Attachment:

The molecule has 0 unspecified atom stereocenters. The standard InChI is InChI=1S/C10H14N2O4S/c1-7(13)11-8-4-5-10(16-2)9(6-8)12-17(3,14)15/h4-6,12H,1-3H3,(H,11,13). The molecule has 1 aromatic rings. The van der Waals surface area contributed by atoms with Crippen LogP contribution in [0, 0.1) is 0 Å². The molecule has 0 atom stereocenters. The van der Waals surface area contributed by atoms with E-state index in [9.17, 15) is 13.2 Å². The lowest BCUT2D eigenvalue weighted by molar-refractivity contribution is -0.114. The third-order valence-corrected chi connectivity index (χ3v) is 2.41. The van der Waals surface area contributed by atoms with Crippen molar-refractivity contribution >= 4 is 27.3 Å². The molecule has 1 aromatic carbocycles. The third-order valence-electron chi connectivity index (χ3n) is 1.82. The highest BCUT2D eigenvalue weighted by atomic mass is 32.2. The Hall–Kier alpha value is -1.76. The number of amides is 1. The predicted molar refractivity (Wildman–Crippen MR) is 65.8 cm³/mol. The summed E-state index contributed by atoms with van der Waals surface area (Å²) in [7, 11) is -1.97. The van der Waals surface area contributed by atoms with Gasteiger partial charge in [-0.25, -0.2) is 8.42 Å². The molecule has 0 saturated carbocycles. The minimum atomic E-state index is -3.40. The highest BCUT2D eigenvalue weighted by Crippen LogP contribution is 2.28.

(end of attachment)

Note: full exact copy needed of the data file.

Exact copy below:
The molecule has 0 unspecified atom stereocenters. The standard InChI is InChI=1S/C10H14N2O4S/c1-7(13)11-8-4-5-10(16-2)9(6-8)12-17(3,14)15/h4-6,12H,1-3H3,(H,11,13). The molecule has 1 aromatic rings. The van der Waals surface area contributed by atoms with Crippen LogP contribution in [0, 0.1) is 0 Å². The molecule has 0 atom stereocenters. The van der Waals surface area contributed by atoms with E-state index in [9.17, 15) is 13.2 Å². The lowest BCUT2D eigenvalue weighted by molar-refractivity contribution is -0.114. The third-order valence-corrected chi connectivity index (χ3v) is 2.41. The van der Waals surface area contributed by atoms with Crippen molar-refractivity contribution >= 4 is 27.3 Å². The molecule has 1 aromatic carbocycles. The third-order valence-electron chi connectivity index (χ3n) is 1.82. The highest BCUT2D eigenvalue weighted by atomic mass is 32.2. The Hall–Kier alpha value is -1.76. The number of amides is 1. The predicted molar refractivity (Wildman–Crippen MR) is 65.8 cm³/mol. The summed E-state index contributed by atoms with van der Waals surface area (Å²) in [7, 11) is -1.97. The van der Waals surface area contributed by atoms with Gasteiger partial charge in [-0.25, -0.2) is 8.42 Å². The molecule has 0 saturated carbocycles. The minimum atomic E-state index is -3.40. The highest BCUT2D eigenvalue weighted by Crippen LogP contribution is 2.28.